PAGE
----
Google today announced the availability of Verified Access for Chrome OS devices. The company has used Verified Access internally for years to enhance security of Chrome devices, and it’s now making the feature available for enterprises to leverage themselves.

Verified Access ensures a network service (VPN gateway, server, a certificate authority, or a Wi-Fi access point) can get a hardware-backed cryptographic guarantee of the identity (device and user) that’s trying to access it. Many businesses have policies and requirements that allow network and data access only to enterprise-managed and verified devices. Instead of relying primarily on heuristic client side checks, which leaves the door open for a compromised OS faking the signals being checked, Verified Access uses the Trusted Platform Module (TPM) in every Chrome OS device to let enterprise network services cryptographically confirm the identity and status of verified boot and enterprise policy using a Google server-side API.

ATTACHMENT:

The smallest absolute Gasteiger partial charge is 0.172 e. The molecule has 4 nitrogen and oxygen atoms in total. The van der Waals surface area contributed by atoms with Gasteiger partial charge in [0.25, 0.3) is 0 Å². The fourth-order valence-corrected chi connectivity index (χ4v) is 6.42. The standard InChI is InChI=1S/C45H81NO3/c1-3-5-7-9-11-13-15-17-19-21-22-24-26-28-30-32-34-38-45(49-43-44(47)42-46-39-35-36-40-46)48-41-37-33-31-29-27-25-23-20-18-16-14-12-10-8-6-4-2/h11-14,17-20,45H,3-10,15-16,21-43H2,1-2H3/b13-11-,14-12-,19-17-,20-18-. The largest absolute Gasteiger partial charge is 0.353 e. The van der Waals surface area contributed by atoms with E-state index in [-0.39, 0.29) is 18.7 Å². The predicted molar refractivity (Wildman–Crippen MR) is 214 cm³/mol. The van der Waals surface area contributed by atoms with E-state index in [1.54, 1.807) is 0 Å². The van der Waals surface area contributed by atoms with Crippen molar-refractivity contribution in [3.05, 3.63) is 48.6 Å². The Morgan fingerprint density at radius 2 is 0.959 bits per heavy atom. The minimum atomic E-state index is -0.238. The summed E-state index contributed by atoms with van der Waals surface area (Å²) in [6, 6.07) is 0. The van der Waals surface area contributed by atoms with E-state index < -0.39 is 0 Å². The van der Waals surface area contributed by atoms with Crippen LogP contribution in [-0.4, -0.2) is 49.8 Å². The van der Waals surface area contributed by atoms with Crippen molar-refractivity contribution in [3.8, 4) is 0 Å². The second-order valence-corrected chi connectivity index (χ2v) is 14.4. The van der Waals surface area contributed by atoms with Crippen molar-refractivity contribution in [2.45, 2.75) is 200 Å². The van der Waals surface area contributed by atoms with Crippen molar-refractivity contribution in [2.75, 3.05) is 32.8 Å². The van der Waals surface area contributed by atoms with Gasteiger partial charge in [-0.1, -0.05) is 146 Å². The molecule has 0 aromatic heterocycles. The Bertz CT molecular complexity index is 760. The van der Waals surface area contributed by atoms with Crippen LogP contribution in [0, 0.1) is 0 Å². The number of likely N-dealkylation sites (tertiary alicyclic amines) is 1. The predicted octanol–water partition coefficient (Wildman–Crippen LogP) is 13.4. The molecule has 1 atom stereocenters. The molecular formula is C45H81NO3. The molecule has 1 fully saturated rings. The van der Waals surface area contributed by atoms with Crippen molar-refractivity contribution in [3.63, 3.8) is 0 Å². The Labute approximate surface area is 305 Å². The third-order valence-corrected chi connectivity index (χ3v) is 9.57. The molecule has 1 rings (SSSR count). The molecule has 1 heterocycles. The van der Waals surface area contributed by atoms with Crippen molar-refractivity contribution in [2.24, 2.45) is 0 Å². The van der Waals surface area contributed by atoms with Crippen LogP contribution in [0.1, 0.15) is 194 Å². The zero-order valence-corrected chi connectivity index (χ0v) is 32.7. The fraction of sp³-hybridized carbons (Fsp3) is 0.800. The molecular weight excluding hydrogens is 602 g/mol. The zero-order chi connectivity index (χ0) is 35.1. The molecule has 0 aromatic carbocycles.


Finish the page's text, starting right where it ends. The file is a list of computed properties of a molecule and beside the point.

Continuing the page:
Google offers an example. When integrating with an enterprise certificate authority, hardware-protected device certificates can be distributed to only managed, verified devices.

Duo Security and Ruckus Wireless are already leveraging Google’s new Verified Access API. Identity, network, and security providers can do the same: Enable Verified Access with Chrome devices.

Google today also announced that Smartcard Authentication support, the required way of authenticating for employees in many security sensitive organizations, is now available for Chrome OS devices. The new Citrix Receiver for Chrome 2.1, for example, can be used to authenticate to virtualized Citrix apps using smartcards.

One of the biggest advantages Chrome OS has over other operating systems is its updating system. The security angle is there too: Your employees will always have the latest patches. But that’s not enough for many enterprises, and this is just the latest play from Google to make Chrome OS more competitive in the enterprise space against Windows and OS X.

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